Bava Batra 37

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Feb 282017
 

If one profits from only 10 out of 30 trees (that are growing in a field of 3 beit seah) each year (and each year a different 10), one can still create a chazaka on the whole field, both according to the rabbis and Rabbi Yishmael.  However there are two limitations to this halacha.  If one sold all one’s property to two people – to one the trees and to the other, the land,  does the one who purchased the trees also acquire the land under/around the trees.  How does that differ from one who sold the rights to the trees in one’s own property?  Or if one sold the land but kept the trees?  How does that case relate to the argument of Rabbi Akiva and the rabbis regarding one who sold a field but kept a pit or cistern for him/herself – did one leave oneself a path to get there or does one need to buy a path from the buyer in order to get there.

Bava Batra 36

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Feb 272017
 

One who buys from a non Jew who bought originally from a Jew needs to prove that the non Jew bought it from the Jew – either by providing the document or by claiming he/she saw the original sale (in the event that he/she had also lived on the land for 3 years).  But proof that the non Jew lived there for three years without the owner protesting doesn’t help as there is an assumption that one may not protest against a non Jew out of fear.  A number of other assumptions about human behavior are made on this daf.  One generally doesn’t bring tools and harvest in a field that is not one’s own.  One wouldn’t protest land that is unlikely to grow crops or unprotected land whose produce will likely be eaten by the animals, or produce that is forbidden to sell by law (orla, shmita, kelaim).  There is a big debate regarding whether or not plowing would be considered an act of chazaka if the owner did not protest.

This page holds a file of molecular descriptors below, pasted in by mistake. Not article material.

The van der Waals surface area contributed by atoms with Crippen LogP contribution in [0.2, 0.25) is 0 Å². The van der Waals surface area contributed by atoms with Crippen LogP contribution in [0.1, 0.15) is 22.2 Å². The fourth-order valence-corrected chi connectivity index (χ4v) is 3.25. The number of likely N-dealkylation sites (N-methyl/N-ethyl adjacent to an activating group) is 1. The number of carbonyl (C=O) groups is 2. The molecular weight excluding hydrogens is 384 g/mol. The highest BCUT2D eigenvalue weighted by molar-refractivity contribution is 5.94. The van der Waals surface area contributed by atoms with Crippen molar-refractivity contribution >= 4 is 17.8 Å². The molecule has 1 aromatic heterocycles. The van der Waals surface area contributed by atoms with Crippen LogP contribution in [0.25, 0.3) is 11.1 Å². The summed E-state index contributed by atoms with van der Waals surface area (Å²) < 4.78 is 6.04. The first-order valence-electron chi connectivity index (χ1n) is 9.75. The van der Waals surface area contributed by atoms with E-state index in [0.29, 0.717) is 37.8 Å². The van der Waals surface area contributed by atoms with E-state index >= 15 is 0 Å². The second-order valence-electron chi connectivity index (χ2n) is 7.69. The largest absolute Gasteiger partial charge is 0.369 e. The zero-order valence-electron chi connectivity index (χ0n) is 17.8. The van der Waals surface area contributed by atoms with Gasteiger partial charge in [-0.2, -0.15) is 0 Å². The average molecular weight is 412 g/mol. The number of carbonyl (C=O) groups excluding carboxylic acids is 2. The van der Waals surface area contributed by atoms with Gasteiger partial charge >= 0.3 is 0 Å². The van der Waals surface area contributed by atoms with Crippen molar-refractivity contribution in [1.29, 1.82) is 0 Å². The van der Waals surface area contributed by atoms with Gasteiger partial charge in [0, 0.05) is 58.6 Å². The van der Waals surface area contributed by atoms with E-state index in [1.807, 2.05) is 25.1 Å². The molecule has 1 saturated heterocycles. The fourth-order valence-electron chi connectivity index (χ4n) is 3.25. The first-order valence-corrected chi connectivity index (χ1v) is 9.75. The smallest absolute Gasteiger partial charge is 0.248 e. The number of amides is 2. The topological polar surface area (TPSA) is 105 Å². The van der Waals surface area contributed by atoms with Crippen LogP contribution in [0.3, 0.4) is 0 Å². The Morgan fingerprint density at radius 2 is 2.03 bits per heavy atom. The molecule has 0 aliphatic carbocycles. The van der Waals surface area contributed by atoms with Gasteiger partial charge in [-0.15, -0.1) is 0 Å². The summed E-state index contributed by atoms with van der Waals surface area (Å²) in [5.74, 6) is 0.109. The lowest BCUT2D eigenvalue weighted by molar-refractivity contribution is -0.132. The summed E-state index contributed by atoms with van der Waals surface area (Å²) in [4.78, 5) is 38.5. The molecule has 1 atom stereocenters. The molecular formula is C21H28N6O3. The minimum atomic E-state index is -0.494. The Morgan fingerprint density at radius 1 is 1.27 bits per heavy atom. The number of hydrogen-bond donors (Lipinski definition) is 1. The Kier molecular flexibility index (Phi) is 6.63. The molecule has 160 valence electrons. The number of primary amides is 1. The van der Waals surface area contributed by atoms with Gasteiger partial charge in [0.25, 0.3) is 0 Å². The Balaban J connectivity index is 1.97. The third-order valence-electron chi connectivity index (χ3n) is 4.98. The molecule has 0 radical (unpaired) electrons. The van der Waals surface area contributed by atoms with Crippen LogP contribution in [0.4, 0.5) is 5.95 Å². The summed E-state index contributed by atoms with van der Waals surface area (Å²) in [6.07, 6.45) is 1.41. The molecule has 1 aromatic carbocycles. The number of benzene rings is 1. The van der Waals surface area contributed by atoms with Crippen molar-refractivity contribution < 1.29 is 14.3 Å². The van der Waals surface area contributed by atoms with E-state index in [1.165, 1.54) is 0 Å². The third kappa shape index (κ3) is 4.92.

Feb 262017
 

Two people claimed ownership over a boat, the law of “may the stronger one prevail” kicks in.  If one of them asks the court to seize the property to prevent that law from kicking in to buy time in which he/she can find evidence to support his/her claim, can they?  And if the court does seize it, can they release it in the event that no further proof is found.  If two claim ownership to land but neither can prove it, Rav Nachman says: “the stronger one prevails.”  There are many interpretations explaining the logic behind this law (which seems more like anarchy than a law).  The gemara then compares it to various other cases of doubtful situations where either the law is that it gets split 50/50 or the judges can decide which side gets the item in question.  The gemara now reverts back to the first mishna regarding how long it takes for one to have a chazaka on the land.  It brings an example where one can have a chazaka immediately.  Rav Zevid limits this case and his explanation is questioned by Rav Ashi.  In the end it seems clear that if one had a sharecropper or sold one rights to the fruits of the property, one must make sure that before three years pass, one must state a protest or explain that the person has rights only to the fruits.  Otherwise, the other can claim ownership.  The same is true for land used for collateral where the fruits the lender eats are used to pay back the loan (mashkanta d’sura)